Six Tips for Optimizing Late-Summer Weed Control

Select the right solutions and practices to manage sedges, broadleaf weeds and grasses this fall

A close-up of a flowering weed in grass.

Late-summer weed control in warm-season lawns becomes difficult as weeds mature and harden off. In addition to a variety of grassy, broadleaf and sedges(with differing life cycles and susceptibility to herbicides), warm-season turf, higher temperatures and even marginal drought stress can dramatically increase the chances of phytotoxicity of applied herbicides.

Six Tips for Optimizing Late-Summer Weed Control:

  1. Evaluate growing conditions to maintain cultural control. Maintaining a dense turf is critical for limiting weeds. If a site has constant problems with weeds or any other category of pest, evaluate the growing conditions for soil fertility, compaction, thatch, shade and drainage and mitigate as needed.

  2. Timing is key for controlling warm-season sedges. Sedges in warm-season turf are highly variable, from perennial yellow and purple nutsedges to annual and perennial kyllingas. Annual sedges will be difficult to control at this point since they are almost fully mature and nearing the end of their life cycle in some parts of the country. Fortunately, landscapers have several options for controlling sedges in warm-season turf, including the newest Envu herbicide, Celsius® XTRA herbicide, which provides excellent control of sedges and other weeds. In addition, Tribute® Total herbicide provides postemergence (POST) control of many annual and perennial sedges as well as many grassy and broadleaf weeds. 

  3. Repeat applications may help control broadleaf weeds. Doveweed, dollarweed, Virginia buttonweed and many other summer weeds can be difficult to control and will require repeat applications at this time of year. Celsius XTRA herbicide, Celsius® WG herbicide and Tribute Total herbicide provide POST control and could be used in a tank mix with Specticle® FLO herbicide to extend residual control.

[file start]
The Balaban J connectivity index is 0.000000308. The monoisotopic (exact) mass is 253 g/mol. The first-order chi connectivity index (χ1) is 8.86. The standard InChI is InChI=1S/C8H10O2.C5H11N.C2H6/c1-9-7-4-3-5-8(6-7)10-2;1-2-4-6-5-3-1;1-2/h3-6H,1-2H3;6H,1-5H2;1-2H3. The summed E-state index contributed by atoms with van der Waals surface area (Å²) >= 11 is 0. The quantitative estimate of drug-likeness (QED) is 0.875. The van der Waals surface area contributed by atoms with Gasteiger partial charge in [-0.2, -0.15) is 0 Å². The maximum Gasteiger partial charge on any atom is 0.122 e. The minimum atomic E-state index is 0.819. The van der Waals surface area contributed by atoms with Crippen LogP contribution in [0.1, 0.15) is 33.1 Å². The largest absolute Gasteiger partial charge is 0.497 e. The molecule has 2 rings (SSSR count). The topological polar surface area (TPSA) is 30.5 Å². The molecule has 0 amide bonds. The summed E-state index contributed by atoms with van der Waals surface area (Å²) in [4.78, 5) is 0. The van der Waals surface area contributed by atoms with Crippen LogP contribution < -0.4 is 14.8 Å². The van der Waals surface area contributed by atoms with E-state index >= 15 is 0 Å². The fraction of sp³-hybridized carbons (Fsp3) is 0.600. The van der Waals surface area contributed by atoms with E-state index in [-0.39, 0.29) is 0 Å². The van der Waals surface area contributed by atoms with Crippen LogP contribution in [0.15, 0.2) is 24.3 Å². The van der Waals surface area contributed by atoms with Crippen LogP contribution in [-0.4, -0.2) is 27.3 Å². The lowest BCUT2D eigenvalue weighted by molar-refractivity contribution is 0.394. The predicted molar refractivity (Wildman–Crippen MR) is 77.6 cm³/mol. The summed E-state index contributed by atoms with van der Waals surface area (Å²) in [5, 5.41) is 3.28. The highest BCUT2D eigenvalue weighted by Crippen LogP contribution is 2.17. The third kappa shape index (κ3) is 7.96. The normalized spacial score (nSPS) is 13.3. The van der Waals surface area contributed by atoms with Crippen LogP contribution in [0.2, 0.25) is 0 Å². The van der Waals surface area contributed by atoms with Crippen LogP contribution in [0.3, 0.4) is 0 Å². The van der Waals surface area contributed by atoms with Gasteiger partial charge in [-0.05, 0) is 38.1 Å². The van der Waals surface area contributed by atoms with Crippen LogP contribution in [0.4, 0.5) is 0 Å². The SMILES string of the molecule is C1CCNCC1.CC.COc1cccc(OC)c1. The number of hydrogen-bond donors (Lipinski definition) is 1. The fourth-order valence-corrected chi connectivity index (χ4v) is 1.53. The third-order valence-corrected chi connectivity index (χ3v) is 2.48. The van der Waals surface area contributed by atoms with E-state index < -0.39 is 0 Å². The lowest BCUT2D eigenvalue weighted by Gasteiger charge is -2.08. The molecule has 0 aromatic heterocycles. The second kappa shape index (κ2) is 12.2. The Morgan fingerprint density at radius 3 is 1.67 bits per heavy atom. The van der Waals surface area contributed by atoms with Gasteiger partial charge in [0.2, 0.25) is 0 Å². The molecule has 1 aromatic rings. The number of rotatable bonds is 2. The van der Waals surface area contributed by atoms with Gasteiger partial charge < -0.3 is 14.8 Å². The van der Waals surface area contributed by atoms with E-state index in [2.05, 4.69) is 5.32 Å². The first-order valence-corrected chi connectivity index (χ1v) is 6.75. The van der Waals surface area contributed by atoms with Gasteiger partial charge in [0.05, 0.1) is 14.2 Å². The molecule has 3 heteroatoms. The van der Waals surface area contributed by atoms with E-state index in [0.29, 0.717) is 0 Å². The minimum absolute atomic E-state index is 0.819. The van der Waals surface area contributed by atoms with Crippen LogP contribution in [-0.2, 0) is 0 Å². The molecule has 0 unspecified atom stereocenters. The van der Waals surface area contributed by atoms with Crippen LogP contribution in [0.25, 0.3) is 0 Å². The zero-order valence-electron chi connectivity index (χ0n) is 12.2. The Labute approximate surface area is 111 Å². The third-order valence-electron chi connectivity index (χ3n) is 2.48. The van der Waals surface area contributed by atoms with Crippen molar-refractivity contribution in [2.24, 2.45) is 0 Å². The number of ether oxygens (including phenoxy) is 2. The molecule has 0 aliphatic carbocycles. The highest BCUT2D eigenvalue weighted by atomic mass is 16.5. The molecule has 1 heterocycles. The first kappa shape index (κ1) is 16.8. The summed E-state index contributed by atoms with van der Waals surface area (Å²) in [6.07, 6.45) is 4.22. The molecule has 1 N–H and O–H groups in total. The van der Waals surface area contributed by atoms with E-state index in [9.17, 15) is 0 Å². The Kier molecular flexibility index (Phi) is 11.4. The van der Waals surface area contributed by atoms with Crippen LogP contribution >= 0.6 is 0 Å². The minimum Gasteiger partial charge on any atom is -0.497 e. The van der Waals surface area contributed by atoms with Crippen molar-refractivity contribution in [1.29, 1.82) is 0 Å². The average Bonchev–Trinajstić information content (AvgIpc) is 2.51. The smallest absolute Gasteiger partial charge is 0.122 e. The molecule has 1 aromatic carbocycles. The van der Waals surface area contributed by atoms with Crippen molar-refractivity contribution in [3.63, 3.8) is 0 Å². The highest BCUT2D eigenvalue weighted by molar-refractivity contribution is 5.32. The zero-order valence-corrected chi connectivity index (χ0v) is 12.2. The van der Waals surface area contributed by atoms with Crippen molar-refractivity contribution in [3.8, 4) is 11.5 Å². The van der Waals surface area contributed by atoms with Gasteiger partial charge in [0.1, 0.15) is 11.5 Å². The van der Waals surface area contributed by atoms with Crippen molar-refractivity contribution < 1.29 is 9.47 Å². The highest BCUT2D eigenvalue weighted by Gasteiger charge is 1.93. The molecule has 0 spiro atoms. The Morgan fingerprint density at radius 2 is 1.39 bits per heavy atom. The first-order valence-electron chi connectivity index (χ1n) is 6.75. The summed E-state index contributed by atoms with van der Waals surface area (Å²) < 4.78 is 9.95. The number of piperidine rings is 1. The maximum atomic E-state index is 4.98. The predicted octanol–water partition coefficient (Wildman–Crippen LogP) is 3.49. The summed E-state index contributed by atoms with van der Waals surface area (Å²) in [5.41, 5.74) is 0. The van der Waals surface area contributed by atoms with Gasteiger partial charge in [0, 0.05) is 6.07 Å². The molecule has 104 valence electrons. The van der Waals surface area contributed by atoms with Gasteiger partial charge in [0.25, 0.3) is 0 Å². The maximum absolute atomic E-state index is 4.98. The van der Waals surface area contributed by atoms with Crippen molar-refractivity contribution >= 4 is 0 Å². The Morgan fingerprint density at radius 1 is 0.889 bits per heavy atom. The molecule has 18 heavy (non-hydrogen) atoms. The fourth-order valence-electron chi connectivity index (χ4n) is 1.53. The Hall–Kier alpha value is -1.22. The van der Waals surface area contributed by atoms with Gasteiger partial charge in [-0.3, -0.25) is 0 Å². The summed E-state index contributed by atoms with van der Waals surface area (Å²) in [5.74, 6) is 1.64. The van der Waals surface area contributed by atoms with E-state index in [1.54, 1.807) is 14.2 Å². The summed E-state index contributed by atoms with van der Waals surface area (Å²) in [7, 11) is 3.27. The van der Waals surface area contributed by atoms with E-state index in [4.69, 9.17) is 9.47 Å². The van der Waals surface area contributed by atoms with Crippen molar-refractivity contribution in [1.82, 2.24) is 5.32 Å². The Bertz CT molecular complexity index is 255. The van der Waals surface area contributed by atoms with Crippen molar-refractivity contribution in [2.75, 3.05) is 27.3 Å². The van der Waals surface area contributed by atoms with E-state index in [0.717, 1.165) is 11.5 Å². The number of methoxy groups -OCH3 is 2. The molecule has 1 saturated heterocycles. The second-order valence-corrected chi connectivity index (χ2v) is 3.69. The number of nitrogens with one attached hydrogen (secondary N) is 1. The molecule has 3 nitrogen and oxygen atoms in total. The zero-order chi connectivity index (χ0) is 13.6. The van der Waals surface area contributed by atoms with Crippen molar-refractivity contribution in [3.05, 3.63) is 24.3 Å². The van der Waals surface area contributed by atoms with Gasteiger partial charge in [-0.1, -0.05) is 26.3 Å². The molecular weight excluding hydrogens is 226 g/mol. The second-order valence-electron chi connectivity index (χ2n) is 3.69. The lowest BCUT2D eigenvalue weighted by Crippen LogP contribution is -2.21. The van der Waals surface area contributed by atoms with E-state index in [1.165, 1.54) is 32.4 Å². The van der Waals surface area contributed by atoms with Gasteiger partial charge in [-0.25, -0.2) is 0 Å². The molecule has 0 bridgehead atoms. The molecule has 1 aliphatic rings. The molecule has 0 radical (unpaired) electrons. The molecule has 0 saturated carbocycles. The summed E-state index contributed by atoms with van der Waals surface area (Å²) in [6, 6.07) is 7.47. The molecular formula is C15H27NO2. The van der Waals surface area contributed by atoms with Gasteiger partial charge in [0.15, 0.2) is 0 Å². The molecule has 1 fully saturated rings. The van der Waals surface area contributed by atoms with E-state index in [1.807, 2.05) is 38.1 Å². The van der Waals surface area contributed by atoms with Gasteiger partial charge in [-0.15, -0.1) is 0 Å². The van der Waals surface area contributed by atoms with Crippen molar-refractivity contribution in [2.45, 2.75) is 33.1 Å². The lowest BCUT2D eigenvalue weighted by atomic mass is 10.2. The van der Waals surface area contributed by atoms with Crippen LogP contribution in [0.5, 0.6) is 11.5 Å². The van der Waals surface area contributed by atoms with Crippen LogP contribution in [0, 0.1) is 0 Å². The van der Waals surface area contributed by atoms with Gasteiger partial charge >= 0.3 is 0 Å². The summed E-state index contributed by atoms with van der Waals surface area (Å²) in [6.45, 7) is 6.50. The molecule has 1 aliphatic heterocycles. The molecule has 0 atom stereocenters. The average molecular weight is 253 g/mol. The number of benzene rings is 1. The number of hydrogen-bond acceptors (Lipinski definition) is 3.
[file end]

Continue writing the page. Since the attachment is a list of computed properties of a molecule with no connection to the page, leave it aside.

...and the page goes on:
4. Controlling grasses often requires a different approach than controlling weeds. Preemergence (PRE) applications of Ronstar® FLO herbicide and/or Specticle FLO herbicide should control annual grasses but will have limited effect on perennial grassy weeds. Revolver® herbicide, Sencor® 75 herbicide, Tribute Total herbicide and Celsius WG herbicide are labeled for some use on grassy weeds depending on the weed and turf species.

  5. Moisture levels and drought conditions affect POST herbicide control. (Goosegrass, bull paspalum, dallisgrass and other grasses.) POST goosegrass control with Tribute Total herbicide can vary greatly under different soil moisture levels. University of Tennessee researchers reported less than 25% goosegrass control under dry conditions (<12% VWC), while greater than 80% goosegrass control occurred when soil remained moist (>20%). Drought conditions will also affect control from other POST herbicides on various weeds.

  6. Read label precautions carefully before treating St. Augustine lawns. St. Augustine can be susceptible to herbicide damage, so it’s important to pay close attention to label precautions. This can also help minimize the risk of turf injury that can occur with effective summer weed control. Specticle FLO herbicide is highly effective as a PRE and should be combined with POST for the most effective long-term control. Celsius WG herbicide controls more than 125 broadleaf and grassy weeds in St. Augustine grass lawns, eliminating the need for tank-mixing multiple herbicides. Finally, Celsius XTRA herbicide controls the same grassy and broadleaf weeds as Celsius WG herbicide plus nutsedges, kyllingas and annual sedges with a single herbicide.

Need more information for managing your late-season turf? Read and follow all label directions and contact your Envu area sales manager for assistance.